Get informed of your loved one’s health needs

Have someone your loved one trusts accompany them to doctor’s appointments and have them inform you after every visit. You may also be able to join the discussion over the telephone to ask questions and hear feedback directly from the doctor.

If the person is comfortable with the idea, you can also hire a local caregiving service to accompany them to medical appointments if none of your contacts is available. They will ensure the person arrives at the appointment and home again safely. You can opt to have the caregiver attend the actual consultation if needed.

Once you know all about your loved one’s situation and collect care recommendations from their doctor, you can start developing a plan that ensures that your parents get all the help they need.

Managing care from a distance

Your care plan can include trusted friends and other family members who live close by. Find out their availability and set up a calendar that involves everyone.

You can also research organizations in your loved one’s community that offer meal delivery programs, transportation services, or casual visitation. These services can bridge the gaps in schedules when no one else is available.

One concern many families often have is whether their loved one is correctly taking their medications. Electronic medication managers can help by providing the correct dosage at the right times, with alerts informing you if medication hasn’t been taken.

Another great way to help protect your loved one is to invest in a smartwatch with apps that can detect falls, track heart rates, and provide emergency communication in critical situations. Medical alert devices can also offer a level of added protection, bringing peace of mind that although you don’t live close by, help for your loved one is never far away.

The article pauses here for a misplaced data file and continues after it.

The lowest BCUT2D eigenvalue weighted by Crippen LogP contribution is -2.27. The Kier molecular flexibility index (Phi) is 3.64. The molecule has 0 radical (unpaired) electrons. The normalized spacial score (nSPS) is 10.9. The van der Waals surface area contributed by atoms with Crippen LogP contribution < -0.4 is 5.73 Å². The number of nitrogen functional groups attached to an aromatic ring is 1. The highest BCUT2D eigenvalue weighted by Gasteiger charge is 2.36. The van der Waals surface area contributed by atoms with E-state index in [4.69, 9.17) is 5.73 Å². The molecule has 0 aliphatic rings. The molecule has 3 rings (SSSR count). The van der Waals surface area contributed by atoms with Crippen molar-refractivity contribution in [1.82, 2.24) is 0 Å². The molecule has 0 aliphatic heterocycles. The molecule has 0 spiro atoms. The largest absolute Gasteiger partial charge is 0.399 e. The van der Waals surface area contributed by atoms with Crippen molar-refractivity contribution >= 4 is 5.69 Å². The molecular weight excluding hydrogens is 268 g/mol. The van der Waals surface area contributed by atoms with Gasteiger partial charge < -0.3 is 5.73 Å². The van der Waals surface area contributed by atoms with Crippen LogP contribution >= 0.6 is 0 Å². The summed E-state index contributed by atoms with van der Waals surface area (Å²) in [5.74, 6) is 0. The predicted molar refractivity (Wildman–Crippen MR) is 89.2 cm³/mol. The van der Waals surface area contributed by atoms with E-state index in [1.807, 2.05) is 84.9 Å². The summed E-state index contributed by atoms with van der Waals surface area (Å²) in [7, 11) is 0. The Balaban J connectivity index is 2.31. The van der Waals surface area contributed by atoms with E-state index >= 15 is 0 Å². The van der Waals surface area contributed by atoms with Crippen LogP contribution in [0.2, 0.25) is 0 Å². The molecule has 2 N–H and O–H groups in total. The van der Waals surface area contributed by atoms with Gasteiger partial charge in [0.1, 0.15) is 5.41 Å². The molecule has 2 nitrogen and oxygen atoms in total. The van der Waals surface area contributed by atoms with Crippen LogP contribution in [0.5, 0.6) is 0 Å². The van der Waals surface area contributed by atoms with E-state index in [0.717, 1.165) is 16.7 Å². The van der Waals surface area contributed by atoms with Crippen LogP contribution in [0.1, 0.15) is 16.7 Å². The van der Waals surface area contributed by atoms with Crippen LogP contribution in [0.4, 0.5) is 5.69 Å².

Seek professional support

You can also sign up for support services from organizations such as the Alzheimer’s Society Toronto and Parkinson’s Canada for in-home support referrals, resources, and virtual events to help you manage your loved one’s care from a distance. The City of Toronto also offers many support services and solutions to help life easier for older people.

You can also hire a professional eldercare agency for personalized, one-on-one in-home care. In-home caregivers are often registered nurses or PSWs, depending on the level of care your loved one needs. They can also keep you in the loop about how things are going or if they believe a change to the care plan is in order. You still manage the care plan while the caregivers handle all the care duties for you.

When you’re ready for professional in-home care, CareHop offers all the services you need for comprehensive, quality elder care you count on.

Quality in-home elder care services in Etobicoke, Mississauga, and Brampton

CareHop specializes in providing quality eldercare services when families need a helping hand, even when you live far away from your loved one.

Over caregivers provide professional in-home nursing care, PSW services, and Alzheimer’s disease and dementia care that focuses on your loved one’s specific needs. We also offer in-home elder care services such as homemaking and meal preparation, personal care, activities, and casual companionship.

CareHop’s elder care services are designed to positively impact your loved one’s life throughout the year or at certain times when you need us the most.

Contact us today for a free, no-obligation discussion to discover how we can help you.

About the Author

Michael Lu is the founder of CareHop. He started the business inspired by his Grandmother to look at ageing as a happy experience to bring sunshine into the homes of others.